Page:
The American Indian
Lee F. Harkins, Editor and Publisher
The American Indian was a Native American-focused news magazine written in large part for and by natives. Harkins had Chickasaw and Choctaw blood, and his paper delivered news pertinent to local tribes but without the editorializing—sometimes negative; sometimes ill-informed—of its white-owned counterparts. For its time, it pushed the envelope of how tribal news was reported, and it also made it pertinent and relevant to whites. That it always featured a pretty maiden— sometimes in modern dress, sometimes in traditional native dress—on its cover certainly helped its sales.
Published by Walter C. Cox and Jack W. Long
Using the tag line “Who Did What, Where and When in T-Town,” Tulsa Downtowner was a weekly, pocket-sized directory of events and entertainment in downtown Tulsa. Its content was mostly ads for area restaurants, bars, and nightclubs, as well as photos of notable Tulsans out and about. Filler content, written by “Wally” Cox, provided commentary on various social events. The cover featured a photo of a pretty girl, and on page 2 was a letter from home to a Tulsa military serviceman, called “Letter to a T-Towner.” There were usually a few pages of sports-related editorial, and on the back cover was a pencil drawing of an unnamed man, different each issue and likely recognizable to the readers at the time, dubbing him “Mr. Downtowner.” In 1950, Tulsa, This Week, published by Jack Ellison, emerged as a competitor to the Downtowner. Ellison published similar content in a similar-sized magazine with a similar pretty girl on the cover, but his book was glossy and its cover in color.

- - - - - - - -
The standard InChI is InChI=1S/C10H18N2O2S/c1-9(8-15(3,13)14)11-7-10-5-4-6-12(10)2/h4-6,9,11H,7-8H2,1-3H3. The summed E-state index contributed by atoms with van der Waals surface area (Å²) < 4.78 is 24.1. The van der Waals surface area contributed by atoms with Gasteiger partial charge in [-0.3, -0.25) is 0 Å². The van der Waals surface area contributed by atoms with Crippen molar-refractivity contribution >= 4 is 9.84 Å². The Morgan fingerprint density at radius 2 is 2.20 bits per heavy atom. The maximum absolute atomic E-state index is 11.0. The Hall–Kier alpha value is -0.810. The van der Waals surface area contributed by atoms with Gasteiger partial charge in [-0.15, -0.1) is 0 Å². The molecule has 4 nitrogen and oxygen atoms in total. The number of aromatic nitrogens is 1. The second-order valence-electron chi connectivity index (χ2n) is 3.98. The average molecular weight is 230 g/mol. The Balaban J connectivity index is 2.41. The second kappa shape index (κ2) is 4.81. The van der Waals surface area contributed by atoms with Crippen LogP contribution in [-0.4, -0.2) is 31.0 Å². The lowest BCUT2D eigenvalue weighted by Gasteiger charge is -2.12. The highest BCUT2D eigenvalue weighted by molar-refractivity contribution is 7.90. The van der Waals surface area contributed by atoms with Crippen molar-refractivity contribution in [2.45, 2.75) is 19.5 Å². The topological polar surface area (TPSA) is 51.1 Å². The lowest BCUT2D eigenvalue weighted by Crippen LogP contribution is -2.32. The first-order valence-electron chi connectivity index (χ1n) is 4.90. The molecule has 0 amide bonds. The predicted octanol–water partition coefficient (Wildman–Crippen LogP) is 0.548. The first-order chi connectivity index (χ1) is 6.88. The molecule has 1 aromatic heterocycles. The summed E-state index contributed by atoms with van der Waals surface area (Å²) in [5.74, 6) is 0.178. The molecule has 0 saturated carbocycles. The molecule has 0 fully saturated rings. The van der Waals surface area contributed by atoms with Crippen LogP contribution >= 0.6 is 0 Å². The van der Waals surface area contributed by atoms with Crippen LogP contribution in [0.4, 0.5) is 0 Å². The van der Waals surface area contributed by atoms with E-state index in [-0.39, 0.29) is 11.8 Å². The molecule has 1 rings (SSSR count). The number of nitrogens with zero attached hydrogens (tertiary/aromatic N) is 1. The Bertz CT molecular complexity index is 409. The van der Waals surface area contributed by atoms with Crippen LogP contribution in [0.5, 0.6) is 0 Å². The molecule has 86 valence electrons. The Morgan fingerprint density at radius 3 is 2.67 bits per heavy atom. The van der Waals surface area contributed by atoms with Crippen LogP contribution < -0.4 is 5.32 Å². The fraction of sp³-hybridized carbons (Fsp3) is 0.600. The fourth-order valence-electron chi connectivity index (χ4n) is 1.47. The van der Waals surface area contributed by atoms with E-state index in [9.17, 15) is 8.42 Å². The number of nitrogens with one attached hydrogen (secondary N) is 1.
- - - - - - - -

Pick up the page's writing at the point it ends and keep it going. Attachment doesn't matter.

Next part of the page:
John Woodie Jr., Publisher & Managing Editor
Robert E. “Bob” Roberts, Editor-in-Chief
Oklahoma Limited was founded in Tulsa in 1969 (though its first issue says the year is 1968) and published as a tabloid-sized rag with local social and political commentary, especially as it pertained to blacks, minorities, and segregation. Its founders were recent college graduates who, taking their cues from the Village Voice, set out to “change the world” with their paper, Bob Roberts said. Its contributors included current and future activists and politicians, like Finis Smith, Julian Bond, and Don Ross. It circulated about 25,000 copies every two weeks and “aspire(d) to make it one of the best newspapers of its kind in the country,” John Woodie told United Press International. Financial woes did the paper in, even after its headquarters moved from Tulsa to Oklahoma City. It’s unclear when publishing ceased. Roberts estimates there were about seven to 10 issues.